Physiotherapy for Tennis Leg

Physiotherapy for Tennis Leg

Tennis leg is an injury characterized by the pop sound in the calf muscle followed by the intense burning pain while participating in tennis.

Tennis leg occurs when the medial head of the calf muscle called the gastrocnemius muscle gets torn. A tennis leg does not occur due to a tear in the Achilles tendon, which is a common mistake many people make while determining the cause of the injury and normally does not need surgery.

Tennis leg generally involves a tear in the muscle and tendon in the calf. The gastrocnemius muscle is susceptible to injury because it is the most superficial calf muscle at the back of the lower leg. Older athletes are also prone to this injury, and you do not need to get involved in tennis, squash or other racquet sports to experience a tennis leg injury.

The combination of high-performance footwear along with superior foot traction on the tennis court may result in sudden changes in movement and direction, this stressing the gastrocnemius muscle, causing it to stretch and tear if the force is too excessive.
Middle-aged athletes are most susceptible to tennis leg because they are normally going through a stage of muscle atrophy and degeneration.

Signs and symptoms

Athletes suffering from tennis leg usually complain about a burning sensation in the lower leg or a feeling of being short in the leg upon the onset of the injury. Bruising and swelling may occur over time as well.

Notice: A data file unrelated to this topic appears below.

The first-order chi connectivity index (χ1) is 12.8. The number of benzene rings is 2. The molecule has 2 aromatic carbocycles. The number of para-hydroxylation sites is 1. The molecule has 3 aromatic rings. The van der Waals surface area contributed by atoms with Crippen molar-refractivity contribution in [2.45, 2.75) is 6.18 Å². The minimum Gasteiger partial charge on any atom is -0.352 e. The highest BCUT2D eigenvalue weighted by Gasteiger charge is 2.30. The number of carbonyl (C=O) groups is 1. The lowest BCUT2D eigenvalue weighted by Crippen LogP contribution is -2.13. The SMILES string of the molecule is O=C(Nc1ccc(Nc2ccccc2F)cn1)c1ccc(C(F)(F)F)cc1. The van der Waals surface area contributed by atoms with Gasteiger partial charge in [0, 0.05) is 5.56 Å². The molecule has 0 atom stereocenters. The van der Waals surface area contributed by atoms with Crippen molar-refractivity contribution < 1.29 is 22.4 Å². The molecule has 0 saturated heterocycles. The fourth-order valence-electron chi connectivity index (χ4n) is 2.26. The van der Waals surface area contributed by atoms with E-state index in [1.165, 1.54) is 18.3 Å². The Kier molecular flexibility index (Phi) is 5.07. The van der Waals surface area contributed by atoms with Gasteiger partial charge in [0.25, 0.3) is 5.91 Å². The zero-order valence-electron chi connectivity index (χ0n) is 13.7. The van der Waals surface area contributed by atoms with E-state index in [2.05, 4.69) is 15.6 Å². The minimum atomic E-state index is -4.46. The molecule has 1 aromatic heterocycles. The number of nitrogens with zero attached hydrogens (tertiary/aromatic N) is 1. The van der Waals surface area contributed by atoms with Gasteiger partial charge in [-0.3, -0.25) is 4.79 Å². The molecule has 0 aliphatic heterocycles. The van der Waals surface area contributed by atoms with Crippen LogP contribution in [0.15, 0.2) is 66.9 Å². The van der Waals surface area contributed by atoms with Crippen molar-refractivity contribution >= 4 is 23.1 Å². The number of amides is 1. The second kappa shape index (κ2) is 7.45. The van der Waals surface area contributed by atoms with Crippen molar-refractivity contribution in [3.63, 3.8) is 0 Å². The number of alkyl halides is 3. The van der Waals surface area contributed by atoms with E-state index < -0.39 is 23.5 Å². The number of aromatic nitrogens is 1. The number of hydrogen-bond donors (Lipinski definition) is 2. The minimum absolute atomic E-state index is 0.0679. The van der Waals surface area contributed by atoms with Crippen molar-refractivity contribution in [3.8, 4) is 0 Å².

The affected area may be tender to touch and the patient may not be able to walk using the injured foot. Tennis players may sit down for some rest to allow pain to subside, and if they walk they usually tend to walk on their toes to prevent the ankle to flexing upward so that that calf muscle is not stretched, to prevent pain.


Treatment initially includes the R.I.C.E. regime which involves rest, ice, compression and elevation. Apply a cold, damp elastic bandage around the affected calf area and allow some compression. Next, apply an ice pack or a bag filled with crushed ice on the affected region over a few layers of dressing. Elevate the foot above heart level and tilt the foot subtly downwards.

It is important that you avoid weight bearing activities that may aggravate pain and rest the foot with the use of crutches.  It is recommended that you take nonsteroidal anti-inflammatory pain medication to reduce pain, making sure you are not suffering from another condition such as diabetes.

Appropriate treatment methods will be determined by the health care provider depending on the degree of damage to the affected muscle. A first degree muscle strain can be treated with conservative treatment measures such as rest, usage of crutches and gradual return to weight bearing activities as directed by your physiotherapist. A second degree muscle strain occurs due to numerous micro tears in the affected muscle. It can be treated with immobilization of the calf muscle with the affected foot pointed slightly downward for about three to six weeks to promote healing. This will be followed by a rehabilitation program with suitable exercises to restore muscle strength and balance.

Third degree strain involves significant wear and tear in the gastrocnemius muscle, causing severe tennis leg. A third degree muscle strain may occur due to the rupture of the muscles at the region of separation of the two muscle ends. Surgical repair is normally required to rectify the damage. Make sure you talk to your doctor about the possible outcomes of getting surgery done for a severe case of tennis leg.

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